People need to be unafraid of the terms “normal” and “abnormal” and send a student for help, when it is needed

A number of the school shooters had a long history of bizarre or threatening behaviors that were not reported to the school officials and law enforcement, when they should have been. For example, Seung-Hui Cho, the Virginia Tech attacker, and Eric Harris and Dylan Klebold, of the Columbine massacre, had been constantly threatening to either kill or do substantial bodily harm to countless numbers of their fellow students. On Harris’ website he asserted, “My belief is that if I say something it goes. I am the law, if you don’t like it you die. If I don’t like you or I don’t like what you want me to do, you die.” He also declared, “I will rig up explosives all over a town and detonate each of them at will after I mow down the whole {expletive} area”. Harris also wrote in Dylan’s handbook, “God I can’t wait until they die. I can taste their blood now…. You know what I hate? MANKIND! Kill everything….kill everything”.

In the 2007 Virginia Tech massacre, Seung-Hui Cho killed 33 people. For two years before the killings. Cho accused his fellow students of literally being guilty of cannibalism and committing genocide, which frightened his peers regarding what he might do next. Lucinda Roy was head of the English Department at Virginia Tech, when the incident happened. In her book No Right to Remain Silent (2009), Roy shared that Virginia Tech mental health guidelines were more concerned about protecting Cho’s privacy rather than the safety of the university students.

If this nation is to see a decrease in school shootings, the words “normal” and “abnormal” need to re-enter the nation’s vocabulary. People need to realize that there is still “right” and “wrong” and that the idea that everything is relative is a myth. Until the country faces that reality, the shootings will only continue.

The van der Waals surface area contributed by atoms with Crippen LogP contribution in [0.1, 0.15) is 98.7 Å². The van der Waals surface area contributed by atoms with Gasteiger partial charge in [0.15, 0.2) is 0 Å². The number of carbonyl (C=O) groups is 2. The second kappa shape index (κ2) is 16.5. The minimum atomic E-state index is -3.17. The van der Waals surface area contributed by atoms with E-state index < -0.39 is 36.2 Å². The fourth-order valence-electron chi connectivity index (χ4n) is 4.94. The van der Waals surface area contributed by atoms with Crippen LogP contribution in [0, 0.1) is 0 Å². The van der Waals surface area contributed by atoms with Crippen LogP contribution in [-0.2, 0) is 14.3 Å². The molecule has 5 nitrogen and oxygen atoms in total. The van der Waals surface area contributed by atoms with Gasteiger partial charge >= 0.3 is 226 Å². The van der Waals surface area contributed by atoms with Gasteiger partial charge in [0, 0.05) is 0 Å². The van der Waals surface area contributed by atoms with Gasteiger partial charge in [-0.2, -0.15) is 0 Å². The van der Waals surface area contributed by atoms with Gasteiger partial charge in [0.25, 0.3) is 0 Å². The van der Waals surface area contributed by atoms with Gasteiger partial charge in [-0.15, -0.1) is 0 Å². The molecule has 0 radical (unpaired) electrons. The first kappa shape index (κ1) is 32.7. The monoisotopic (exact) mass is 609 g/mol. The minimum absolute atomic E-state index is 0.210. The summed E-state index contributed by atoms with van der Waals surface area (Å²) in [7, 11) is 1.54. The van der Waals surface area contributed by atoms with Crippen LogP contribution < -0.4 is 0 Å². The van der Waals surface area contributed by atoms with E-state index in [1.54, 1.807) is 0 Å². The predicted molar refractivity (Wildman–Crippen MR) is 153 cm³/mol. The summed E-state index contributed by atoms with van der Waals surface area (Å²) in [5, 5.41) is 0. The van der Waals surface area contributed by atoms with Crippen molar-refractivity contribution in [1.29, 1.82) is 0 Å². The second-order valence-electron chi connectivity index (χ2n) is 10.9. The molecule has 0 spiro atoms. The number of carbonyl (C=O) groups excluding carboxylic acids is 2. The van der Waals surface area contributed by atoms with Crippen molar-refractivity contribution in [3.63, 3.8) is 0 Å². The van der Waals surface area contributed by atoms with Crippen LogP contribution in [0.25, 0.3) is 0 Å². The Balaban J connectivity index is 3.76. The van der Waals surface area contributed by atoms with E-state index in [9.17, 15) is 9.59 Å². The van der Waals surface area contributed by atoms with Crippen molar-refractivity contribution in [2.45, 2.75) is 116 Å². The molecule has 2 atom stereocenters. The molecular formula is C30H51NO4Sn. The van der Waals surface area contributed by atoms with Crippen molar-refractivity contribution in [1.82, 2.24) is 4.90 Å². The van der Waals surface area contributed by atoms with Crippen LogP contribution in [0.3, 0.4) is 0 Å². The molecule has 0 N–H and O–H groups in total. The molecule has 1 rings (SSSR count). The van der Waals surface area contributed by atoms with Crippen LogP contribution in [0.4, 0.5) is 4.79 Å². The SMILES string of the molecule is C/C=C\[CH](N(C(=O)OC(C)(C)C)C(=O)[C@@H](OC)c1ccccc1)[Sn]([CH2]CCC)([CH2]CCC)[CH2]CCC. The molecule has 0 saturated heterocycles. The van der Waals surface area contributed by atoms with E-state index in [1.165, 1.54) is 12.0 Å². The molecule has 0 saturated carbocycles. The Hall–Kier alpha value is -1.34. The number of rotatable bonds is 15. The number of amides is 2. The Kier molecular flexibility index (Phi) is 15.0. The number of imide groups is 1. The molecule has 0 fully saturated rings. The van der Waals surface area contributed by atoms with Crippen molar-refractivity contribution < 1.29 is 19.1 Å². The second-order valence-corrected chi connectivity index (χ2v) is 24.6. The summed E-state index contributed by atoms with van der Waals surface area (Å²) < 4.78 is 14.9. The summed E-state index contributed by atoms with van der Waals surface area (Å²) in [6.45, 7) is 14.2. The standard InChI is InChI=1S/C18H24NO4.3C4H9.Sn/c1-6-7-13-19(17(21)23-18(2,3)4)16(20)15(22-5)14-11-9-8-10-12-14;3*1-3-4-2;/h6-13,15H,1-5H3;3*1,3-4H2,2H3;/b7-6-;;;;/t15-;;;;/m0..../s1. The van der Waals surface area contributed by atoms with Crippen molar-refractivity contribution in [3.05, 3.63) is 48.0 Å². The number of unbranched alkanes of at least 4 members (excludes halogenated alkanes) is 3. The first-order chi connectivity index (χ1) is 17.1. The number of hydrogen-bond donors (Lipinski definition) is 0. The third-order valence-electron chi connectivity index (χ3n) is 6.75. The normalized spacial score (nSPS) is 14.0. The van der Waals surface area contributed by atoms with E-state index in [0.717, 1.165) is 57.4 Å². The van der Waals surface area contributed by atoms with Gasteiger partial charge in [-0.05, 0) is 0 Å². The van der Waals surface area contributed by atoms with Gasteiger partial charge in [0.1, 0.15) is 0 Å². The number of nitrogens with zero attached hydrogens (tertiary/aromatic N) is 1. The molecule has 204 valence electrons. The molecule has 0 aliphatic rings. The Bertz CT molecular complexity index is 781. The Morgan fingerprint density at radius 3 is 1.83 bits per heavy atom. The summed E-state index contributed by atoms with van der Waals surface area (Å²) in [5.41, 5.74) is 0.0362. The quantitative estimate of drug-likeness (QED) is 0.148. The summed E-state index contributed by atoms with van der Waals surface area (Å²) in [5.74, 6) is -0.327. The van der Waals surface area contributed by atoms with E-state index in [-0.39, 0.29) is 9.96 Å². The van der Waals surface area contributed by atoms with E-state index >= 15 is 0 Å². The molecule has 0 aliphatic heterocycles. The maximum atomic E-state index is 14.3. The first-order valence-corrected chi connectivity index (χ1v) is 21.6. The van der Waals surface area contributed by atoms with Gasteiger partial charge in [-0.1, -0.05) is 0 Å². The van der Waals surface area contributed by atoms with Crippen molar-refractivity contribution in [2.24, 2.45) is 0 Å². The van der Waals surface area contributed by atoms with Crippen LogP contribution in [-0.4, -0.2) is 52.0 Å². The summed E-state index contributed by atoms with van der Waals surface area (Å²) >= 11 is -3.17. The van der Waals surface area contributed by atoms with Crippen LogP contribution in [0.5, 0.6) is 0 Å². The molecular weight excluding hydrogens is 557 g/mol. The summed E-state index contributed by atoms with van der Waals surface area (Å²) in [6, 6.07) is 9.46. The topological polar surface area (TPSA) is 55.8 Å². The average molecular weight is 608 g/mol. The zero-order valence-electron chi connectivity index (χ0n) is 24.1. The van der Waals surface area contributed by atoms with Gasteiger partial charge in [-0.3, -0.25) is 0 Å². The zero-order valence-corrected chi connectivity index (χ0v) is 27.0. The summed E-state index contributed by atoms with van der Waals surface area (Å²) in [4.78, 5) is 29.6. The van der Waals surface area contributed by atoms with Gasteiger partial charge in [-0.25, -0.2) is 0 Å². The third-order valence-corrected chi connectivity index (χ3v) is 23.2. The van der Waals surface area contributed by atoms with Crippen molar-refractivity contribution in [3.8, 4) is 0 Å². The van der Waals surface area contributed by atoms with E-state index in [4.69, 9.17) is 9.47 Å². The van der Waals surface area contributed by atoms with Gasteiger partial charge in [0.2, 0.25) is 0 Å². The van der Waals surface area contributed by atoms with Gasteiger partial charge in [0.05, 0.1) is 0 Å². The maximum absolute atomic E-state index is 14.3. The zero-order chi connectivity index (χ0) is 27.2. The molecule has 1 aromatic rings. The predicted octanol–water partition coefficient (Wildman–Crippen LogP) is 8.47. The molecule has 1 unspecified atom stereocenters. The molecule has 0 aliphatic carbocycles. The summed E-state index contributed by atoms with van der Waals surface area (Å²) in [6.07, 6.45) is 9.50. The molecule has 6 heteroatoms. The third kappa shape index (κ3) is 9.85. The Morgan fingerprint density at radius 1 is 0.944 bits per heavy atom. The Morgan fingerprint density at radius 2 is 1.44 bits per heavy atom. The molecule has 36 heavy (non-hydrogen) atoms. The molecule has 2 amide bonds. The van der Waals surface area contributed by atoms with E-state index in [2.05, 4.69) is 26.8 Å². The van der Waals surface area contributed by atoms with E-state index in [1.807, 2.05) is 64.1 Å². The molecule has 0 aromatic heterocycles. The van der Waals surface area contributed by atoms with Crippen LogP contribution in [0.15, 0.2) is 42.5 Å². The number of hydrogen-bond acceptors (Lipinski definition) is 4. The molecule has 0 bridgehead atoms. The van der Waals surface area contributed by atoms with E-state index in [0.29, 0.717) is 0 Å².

A time of reflection needs to return to the schools

Before the U.S. Supreme Court decisions of 1962 and 1963 mentioned earlier, that removed prayer from the public schools, a time of reflection was allowed in the schools. In 1995 Bill Clinton made a speech in Vienna, Virginia, just outside Washington D.C., in which he criticized public schools for not allowing moments of silence used for reflection in a way that is consistent with the child’s personal belief system. Such exercises can help a student conquer stress, handle their emotions better, and give them a sense of peace. As a result, acts of violence will be less likely to occur.

Intelligent gun laws

Ironically, most of the marching against school shootings has focused on passing laws that make it illegal for young people to possess guns. This is unfortunate, because laws are already on the books that make this illegal. New gun control laws may help reduce killing using firearms among adults, because such laws are often not on the books. However, anti-gun laws among youth are already widespread throughout the country. The problem is that the vast majority of the attackers procure their guns either from older friends or parents. Hence, if one wants to curb the flow of guns to youth, then the key is to pass laws that target those who willingly give or sell guns to youth and those who show negligence in their care of guns, so that it is clear that youth can easily gain access and load them. It is also unwise only to focus only on guns, because an increasing number of these acts of violence involve explosives, which potentially can be used to kill larger numbers of people than guns.

Reducing the number of school shootings is not a simple matter. Rather meta-analyses and other research indicate that a comprehensive approach, as I’ve described, is best. Meta-analyses indicate that the solutions begin in the family followed by having character education, being unafraid to report abnormal behavior, having a moment of silence in the schools, and introducing properly targeted gun laws. Such a comprehensive approach will help stop the bleeding, literally.

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Note:  This article gives the views of the author, and not the position of USAPP– American Politics and Policy, nor of the London School of Economics. 

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About the author 

William Jeynes – California State University, Long Beach
William Jeynes is a Professor of Education at California State University, Long Beach, and a Senior Fellow, at the Witherspoon Institute, Princeton, NJ. His research interests cover a wide range of issues that include education, psychology, economics, history, religion, and sociology. His multidisciplinary approach has helped enable him to develop special relationships with the US and Korean governments. He has done a considerable amount of quantitative and qualitative research on how to bridge the achievement gap, parental involvement, religious commitment, historical trends, school choice, family structure, religious schools, discrimination, bullying, reading instruction, and public policy. He has written for the White House and for both the G.W. Bush and Obama administrations.

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Posted In: Justice and Domestic Affairs | William Jeynes